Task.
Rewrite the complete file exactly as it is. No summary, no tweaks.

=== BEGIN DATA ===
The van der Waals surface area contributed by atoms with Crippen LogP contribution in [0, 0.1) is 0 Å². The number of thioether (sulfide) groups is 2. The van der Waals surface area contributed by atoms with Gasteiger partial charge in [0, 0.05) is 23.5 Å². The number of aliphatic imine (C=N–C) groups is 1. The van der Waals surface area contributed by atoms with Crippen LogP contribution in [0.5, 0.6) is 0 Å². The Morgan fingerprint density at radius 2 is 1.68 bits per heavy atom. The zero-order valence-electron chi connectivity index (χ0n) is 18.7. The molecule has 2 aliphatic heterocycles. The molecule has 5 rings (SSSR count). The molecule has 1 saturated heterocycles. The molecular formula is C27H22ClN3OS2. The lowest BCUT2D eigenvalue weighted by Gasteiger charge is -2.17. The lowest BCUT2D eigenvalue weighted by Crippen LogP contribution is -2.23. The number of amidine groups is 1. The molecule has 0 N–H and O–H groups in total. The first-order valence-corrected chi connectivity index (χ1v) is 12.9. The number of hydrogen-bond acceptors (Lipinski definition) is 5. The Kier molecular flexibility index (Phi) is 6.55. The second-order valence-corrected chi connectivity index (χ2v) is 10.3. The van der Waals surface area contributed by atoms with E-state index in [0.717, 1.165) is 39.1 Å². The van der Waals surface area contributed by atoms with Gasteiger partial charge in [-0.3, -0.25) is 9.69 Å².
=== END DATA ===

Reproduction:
The van der Waals surface area contributed by atoms with Crippen LogP contribution in [0, 0.1) is 0 Å². The number of thioether (sulfide) groups is 2. The van der Waals surface area contributed by atoms with Gasteiger partial charge in [0, 0.05) is 23.5 Å². The number of aliphatic imine (C=N–C) groups is 1. The van der Waals surface area contributed by atoms with Crippen LogP contribution in [0.5, 0.6) is 0 Å². The Morgan fingerprint density at radius 2 is 1.68 bits per heavy atom. The zero-order valence-electron chi connectivity index (χ0n) is 18.7. The molecule has 2 aliphatic heterocycles. The molecule has 5 rings (SSSR count). The molecule has 1 saturated heterocycles. The molecular formula is C27H22ClN3OS2. The lowest BCUT2D eigenvalue weighted by Gasteiger charge is -2.17. The lowest BCUT2D eigenvalue weighted by Crippen LogP contribution is -2.23. The number of amidine groups is 1. The molecule has 0 N–H and O–H groups in total. The first-order valence-corrected chi connectivity index (χ1v) is 12.9. The number of hydrogen-bond acceptors (Lipinski definition) is 5. The Kier molecular flexibility index (Phi) is 6.55. The second-order valence-corrected chi connectivity index (χ2v) is 10.3. The van der Waals surface area contributed by atoms with E-state index in [0.717, 1.165) is 39.1 Å². The van der Waals surface area contributed by atoms with Gasteiger partial charge in [-0.3, -0.25) is 9.69 Å².